The Downside of Extreme Workouts You Might Not Know About

You might be a CrossFit or HIIT junkie.  If you’re not, you probably know someone who is.

High Intensity Interval Training, CrossFit and Sparten workouts are some of the most popular fitness programs of the decade.  These killer workouts turn couch potatoes into lean, mean machines in a few weeks and challenge even the most athletic individuals to train outside of their comfort zone.

CrossFit

CrossFit Workout   (Flickr photo by Julianne)

Doctors are now urging participants to approach these extreme workouts with caution due to an increase in a condition known as rhabdomyolysis that has become more common with their rise in popularity.

What is Rhabdomyolysis (rhabdo)

Rhabdomyolysis takes place when muscle fibers break down and release their contents into the bloodstream which, in severe cases, can lead to kidney failure.  There are many causes of rhabdo.  The most common are extreme muscle strain from exercise, a crush injury that occurs from a car or other crash, and the use of both legal and illegal drugs.

A quick Google search will lead you to numerous stories about people who went to a fitness class, pushed themselves to the limits and wound up in the hospital the next day. Jay Armitage, who was interviewed by Global News, says she came down with rhabdo after attending her first Spartan workout class.

She describes the workout as being like nothing she had ever done before.  “We’re talking kettle bells, we’re talking burpees, endless amounts of using your own body weight to do sumo squats, push-ups and it just went on . . . .,” Armitage said.

The next day she was in such agony she couldn’t move her arms to do her hair or dress herself. She was in incredible pain and she noticed her arms were swollen. Armitage was diagnosed with rhabdo and hospitalized.  In the hospital she was hooked up to IV fluids to flush the muscle tissue out of the blood and was closely monitored for kidney and liver failure.  A nurse that was treating Armitage said her Creatine Kinase (CK) levels were hovering around 95,000.

A CK test measures the amount of the protein, creatine kinase, in your blood.  Normal levels are between 120 and 150. Levels outside of the normal range can end up damaging the kidneys.  Sometimes that damage is irreversible.

Symptoms of Rhabdo

The symptoms are very similar to those experienced by Armitage:

  • Painful, swollen, bruised or tender areas of the body
  • Muscle weakness or trouble moving arms and legs
  • General feeling of illness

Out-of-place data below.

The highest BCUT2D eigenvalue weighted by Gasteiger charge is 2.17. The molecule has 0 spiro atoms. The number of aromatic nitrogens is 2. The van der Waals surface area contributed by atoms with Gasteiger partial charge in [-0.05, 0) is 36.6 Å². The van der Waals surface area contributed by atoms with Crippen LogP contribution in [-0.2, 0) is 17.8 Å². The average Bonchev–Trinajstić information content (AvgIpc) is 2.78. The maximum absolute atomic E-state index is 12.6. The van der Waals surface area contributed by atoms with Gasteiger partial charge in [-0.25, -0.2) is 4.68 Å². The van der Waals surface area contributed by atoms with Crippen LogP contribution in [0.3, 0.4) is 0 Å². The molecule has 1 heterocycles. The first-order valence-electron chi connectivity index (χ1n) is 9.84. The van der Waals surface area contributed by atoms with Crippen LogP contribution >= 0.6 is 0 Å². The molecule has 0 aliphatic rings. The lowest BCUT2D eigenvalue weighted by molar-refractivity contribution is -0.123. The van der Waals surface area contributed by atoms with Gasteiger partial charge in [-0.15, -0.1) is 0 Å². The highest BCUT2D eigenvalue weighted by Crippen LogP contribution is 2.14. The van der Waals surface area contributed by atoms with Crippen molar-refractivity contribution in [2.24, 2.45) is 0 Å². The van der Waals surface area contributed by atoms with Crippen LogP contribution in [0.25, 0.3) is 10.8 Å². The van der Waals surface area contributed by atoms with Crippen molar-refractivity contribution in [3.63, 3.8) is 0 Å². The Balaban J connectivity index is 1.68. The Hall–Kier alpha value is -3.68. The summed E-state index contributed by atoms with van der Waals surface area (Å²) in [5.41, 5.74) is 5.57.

• Nausea or vomiting
  • Confusion, dehydration, fever, or lack of consciousness
  • Dark-colored urine, reduced or no urine output.
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    Early diagnosis of rhabdo can lead to good outcomes. Outside of spending a couple of unpleasant days in the hospital, most people with rhabdo can expect to have a full recovery although there are personal stories on the internet that tell a grimmer tale of people with extreme cases that have long term muscle and kidney damage.

    Rhabdo doesn’t just occur after an intense CrossFit, Sparten or boot camp workout.  Runners, weight lifters and athletes can also suffer from muscle tissue melt down.  In 2011 the University of Iowa had 13 of their football players hospitalized early in the training season after an extreme strengthening workout.

    Experts agree physically fit people don’t have to worry about rhabdo as much as the weekend warrior or a person just starting into a fitness program does.  However, the effects of rhabdo can be even more dangerous for an athlete because there is more muscle available that can break down, therefore more tissue available to get into the bloodstream.

    They also agree that it is up to fitness trainers and instructors to warn their participants of the risks of over doing it and coach them to start slow and work up to their goal.

    What This Means For You

    This article wasn’t written to condemn CrossFit, HIIT or boot camp workouts.  I’m a big fan of all three and admit that I find myself in the no-pain-no-gain category when it comes to exercise.  But, after researching this sometimes fatal condition, I plan to do a better job of checking myself when I find I want to push someone too far or tell them that they can do something that they may not be ready for. I think I owe that to them.

    As a participant, you owe it to yourself to stay in tune with what you can and cannot do and not cross that line because of peer pressure or an overzealous fitness instructor.

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Comments

  1. Lisa says:

    Great article!